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The Colorado Supreme Court en banc affirmed in part and reversed in part two consolidated cases involving the Sixth Amendment.
Terrel Turner and Christopher Cruse were jointly tried and convicted in connection to a burglary of a marijuana dispensary. According to court records, during the second day of trial, Cruse’s wife and Turner’s friend, Yolanda Cruse was arrested and charged with multiple counts from an alleged hostile encounter she had with a prosecution witness and victim advocate outside the courtroom. The trial judge excluded Yolanda Cruse from the courtroom for the remainder of the trial.
On appeal, that court found Yolanda Cruse’s exclusion was non-trivial and in absence of findings under Waller v. Georgia, the partial courtroom closer violated the defendants’ public trial right. That court further concluded the error was structural, reversed Turner’s and Christopher Cruse’s convictions and remanded for a new trial.
Under the Waller test, multiple requirements need to be met: the party wanting to close the proceeding needs to advance an overriding interest that is likely to be prejudiced; that closure must be not be broader than necessary to protect that interest; the trial court has to consider other alternatives to close the proceeding; and the trial court needs to make findings to support the closure.
The high court found the exclusion of Yolanda Cruse was a closure implicating the Sixth Amendment, but under the circumstances of this case, a new trial is unwarranted. The Colorado Supreme Court concluded that any courtroom closure implicates the Sixth Amendment public trial right and the test established in Waller, with no exclusion-for-cause exception.
The high court held that when the removal of a disruptive spectator leads to a non-trivial closure, that closure needs to satisfy the Waller test. In this case, the trial court’s exclusion of a spectator was a non-trivial, partial closure according to the high court.
The Supreme Court surmised the trial court failed to expressly apply the Waller test, but the record supports the closure was justified under Waller and didn’t violate the defendant’s Sixth Amendment rights.
“But structural error doesn’t flow simply from the trial court’s failure to employ the precise language found in Waller,” wrote Justice William Hood in the opinion. “After all, we typically gauge compliance by substance, not form. And while the Waller court expressed some reluctance to consider certain ‘post hoc assertion[s]’ by the Georgia Supreme Court, it said nothing to foreclose appellate review when the trial court overlooks a particular incantation.”
The Supreme Court affirmed in part and reversed in part. It affirmed the portion that ruled Yolanda Cruse’s exclusion constituted a non-trivial, partial closure. But it reversed the portion of the judgment reversing the convictions and remanding for a new trial. The Supreme Court remanded the case for further proceedings consistent with the opinion.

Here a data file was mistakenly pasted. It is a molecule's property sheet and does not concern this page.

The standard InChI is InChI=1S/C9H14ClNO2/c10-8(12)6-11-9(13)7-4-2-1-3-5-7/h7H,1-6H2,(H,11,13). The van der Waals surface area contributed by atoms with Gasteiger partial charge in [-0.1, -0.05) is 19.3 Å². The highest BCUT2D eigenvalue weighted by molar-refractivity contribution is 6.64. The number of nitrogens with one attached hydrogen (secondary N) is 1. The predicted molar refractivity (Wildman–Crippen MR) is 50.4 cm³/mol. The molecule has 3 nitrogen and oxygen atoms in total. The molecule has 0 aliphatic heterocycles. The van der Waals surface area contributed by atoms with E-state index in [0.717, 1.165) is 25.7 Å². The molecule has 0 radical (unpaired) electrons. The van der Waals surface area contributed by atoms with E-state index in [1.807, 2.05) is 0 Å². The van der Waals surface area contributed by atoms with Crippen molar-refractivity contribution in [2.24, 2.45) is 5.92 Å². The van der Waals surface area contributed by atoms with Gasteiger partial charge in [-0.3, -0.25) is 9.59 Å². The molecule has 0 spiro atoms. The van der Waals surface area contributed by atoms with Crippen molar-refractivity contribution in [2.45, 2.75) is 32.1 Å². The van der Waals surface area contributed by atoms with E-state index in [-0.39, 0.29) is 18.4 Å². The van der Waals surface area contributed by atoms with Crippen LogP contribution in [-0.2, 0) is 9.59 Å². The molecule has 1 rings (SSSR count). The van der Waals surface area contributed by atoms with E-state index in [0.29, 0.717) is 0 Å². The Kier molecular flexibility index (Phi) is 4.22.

Chief Justice Brian Boatright concurred in the judgment, agreed the defendants’ public trial right wasn’t violated and agreed with the majority’s conclusion. Boatright, however, noted he would hold the trial court’s removal of a disruptive spectator — an exclusion for cause — didn’t implicate the Sixth Amendment or Waller test.
“When trial judges exclude people from the courtroom for their own conduct, that exclusion is not a closure that implicates the Sixth Amendment or Waller v. Georgia,” Boatright wrote. “Rather, judges in these instances are merely exercising their discretion to ensure the safety, fairness, and efficiency of the trial. Therefore, although I agree that a new trial is unwarranted, I believe we should review this type of exclusion for an abuse of discretion and not require courts to apply the Waller factors in these situations.”
In dissent, Justice Richard Gabriel agreed the exclusion constitutes a non-trivial, partial closure implicating the Sixth Amendment and Waller test. Gabriel contended the lack of express Waller findings should result in the reversal of Turner and Christopher Cruse’s convictions and be remanded for a new trial.
“Instead, the majority concludes that the trial court’s findings were somehow ‘adequate’ to support the closure order under Waller, and the majority justifies this conclusion by making what appear to me to be its own findings of fact,” Gabriel wrote. “This result, however, is directly contrary to Waller’s express admonition against post hoc appellate assertions that the trial court had balanced the co-defendants’ rights to a public trial against any countervailing interests.”